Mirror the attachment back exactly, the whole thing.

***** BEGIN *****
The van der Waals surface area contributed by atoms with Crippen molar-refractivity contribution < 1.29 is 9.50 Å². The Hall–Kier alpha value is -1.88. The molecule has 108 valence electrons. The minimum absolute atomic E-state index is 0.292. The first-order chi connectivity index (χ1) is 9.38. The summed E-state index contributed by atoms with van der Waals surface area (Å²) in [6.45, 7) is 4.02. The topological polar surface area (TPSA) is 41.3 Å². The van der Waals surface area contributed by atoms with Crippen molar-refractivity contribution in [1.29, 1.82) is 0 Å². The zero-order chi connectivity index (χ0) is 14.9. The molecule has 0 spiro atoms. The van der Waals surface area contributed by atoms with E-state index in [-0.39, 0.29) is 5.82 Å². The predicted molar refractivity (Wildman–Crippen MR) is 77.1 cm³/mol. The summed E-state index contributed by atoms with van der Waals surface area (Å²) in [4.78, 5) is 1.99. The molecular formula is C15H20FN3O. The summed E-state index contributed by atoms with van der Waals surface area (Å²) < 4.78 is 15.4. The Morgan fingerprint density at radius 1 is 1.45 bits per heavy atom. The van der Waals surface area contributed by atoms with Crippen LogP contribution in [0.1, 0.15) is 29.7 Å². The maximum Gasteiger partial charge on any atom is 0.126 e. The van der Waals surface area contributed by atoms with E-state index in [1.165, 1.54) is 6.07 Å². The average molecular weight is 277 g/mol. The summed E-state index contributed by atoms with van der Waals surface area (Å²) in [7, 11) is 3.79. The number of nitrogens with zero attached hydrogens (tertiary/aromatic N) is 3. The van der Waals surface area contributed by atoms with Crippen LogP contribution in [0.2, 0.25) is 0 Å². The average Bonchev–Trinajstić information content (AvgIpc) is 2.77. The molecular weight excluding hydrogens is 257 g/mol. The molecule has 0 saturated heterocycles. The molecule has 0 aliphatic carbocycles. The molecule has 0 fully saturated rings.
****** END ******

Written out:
The van der Waals surface area contributed by atoms with Crippen molar-refractivity contribution < 1.29 is 9.50 Å². The Hall–Kier alpha value is -1.88. The molecule has 108 valence electrons. The minimum absolute atomic E-state index is 0.292. The first-order chi connectivity index (χ1) is 9.38. The summed E-state index contributed by atoms with van der Waals surface area (Å²) in [6.45, 7) is 4.02. The topological polar surface area (TPSA) is 41.3 Å². The van der Waals surface area contributed by atoms with Crippen molar-refractivity contribution in [1.29, 1.82) is 0 Å². The zero-order chi connectivity index (χ0) is 14.9. The molecule has 0 spiro atoms. The van der Waals surface area contributed by atoms with E-state index in [-0.39, 0.29) is 5.82 Å². The predicted molar refractivity (Wildman–Crippen MR) is 77.1 cm³/mol. The summed E-state index contributed by atoms with van der Waals surface area (Å²) in [4.78, 5) is 1.99. The molecular formula is C15H20FN3O. The summed E-state index contributed by atoms with van der Waals surface area (Å²) < 4.78 is 15.4. The Morgan fingerprint density at radius 1 is 1.45 bits per heavy atom. The van der Waals surface area contributed by atoms with Crippen LogP contribution in [0.1, 0.15) is 29.7 Å². The maximum Gasteiger partial charge on any atom is 0.126 e. The van der Waals surface area contributed by atoms with E-state index in [1.165, 1.54) is 6.07 Å². The average molecular weight is 277 g/mol. The summed E-state index contributed by atoms with van der Waals surface area (Å²) in [7, 11) is 3.79. The number of nitrogens with zero attached hydrogens (tertiary/aromatic N) is 3. The van der Waals surface area contributed by atoms with Crippen LogP contribution in [0.2, 0.25) is 0 Å². The average Bonchev–Trinajstić information content (AvgIpc) is 2.77. The molecular weight excluding hydrogens is 257 g/mol. The molecule has 0 saturated heterocycles. The molecule has 0 aliphatic carbocycles. The molecule has 0 fully saturated rings.